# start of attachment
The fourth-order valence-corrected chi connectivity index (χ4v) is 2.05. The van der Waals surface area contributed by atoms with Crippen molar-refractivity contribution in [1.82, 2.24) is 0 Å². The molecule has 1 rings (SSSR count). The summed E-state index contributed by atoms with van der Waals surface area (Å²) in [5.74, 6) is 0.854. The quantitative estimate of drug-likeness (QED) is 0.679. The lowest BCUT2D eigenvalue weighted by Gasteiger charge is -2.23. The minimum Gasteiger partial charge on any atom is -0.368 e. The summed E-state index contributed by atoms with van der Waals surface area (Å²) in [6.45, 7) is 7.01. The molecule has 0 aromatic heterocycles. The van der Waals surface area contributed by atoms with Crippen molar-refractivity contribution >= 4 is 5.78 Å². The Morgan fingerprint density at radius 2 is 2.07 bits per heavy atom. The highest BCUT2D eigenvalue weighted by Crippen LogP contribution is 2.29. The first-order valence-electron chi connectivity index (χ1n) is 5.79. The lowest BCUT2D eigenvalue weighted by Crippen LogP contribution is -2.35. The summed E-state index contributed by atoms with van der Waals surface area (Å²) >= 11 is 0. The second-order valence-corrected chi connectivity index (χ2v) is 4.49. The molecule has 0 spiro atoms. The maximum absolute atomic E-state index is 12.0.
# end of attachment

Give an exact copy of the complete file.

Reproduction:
The fourth-order valence-corrected chi connectivity index (χ4v) is 2.05. The van der Waals surface area contributed by atoms with Crippen molar-refractivity contribution in [1.82, 2.24) is 0 Å². The molecule has 1 rings (SSSR count). The summed E-state index contributed by atoms with van der Waals surface area (Å²) in [5.74, 6) is 0.854. The quantitative estimate of drug-likeness (QED) is 0.679. The lowest BCUT2D eigenvalue weighted by Gasteiger charge is -2.23. The minimum Gasteiger partial charge on any atom is -0.368 e. The summed E-state index contributed by atoms with van der Waals surface area (Å²) in [6.45, 7) is 7.01. The molecule has 0 aromatic heterocycles. The van der Waals surface area contributed by atoms with Crippen molar-refractivity contribution >= 4 is 5.78 Å². The Morgan fingerprint density at radius 2 is 2.07 bits per heavy atom. The highest BCUT2D eigenvalue weighted by Crippen LogP contribution is 2.29. The first-order valence-electron chi connectivity index (χ1n) is 5.79. The lowest BCUT2D eigenvalue weighted by Crippen LogP contribution is -2.35. The summed E-state index contributed by atoms with van der Waals surface area (Å²) >= 11 is 0. The second-order valence-corrected chi connectivity index (χ2v) is 4.49. The molecule has 0 spiro atoms. The maximum absolute atomic E-state index is 12.0.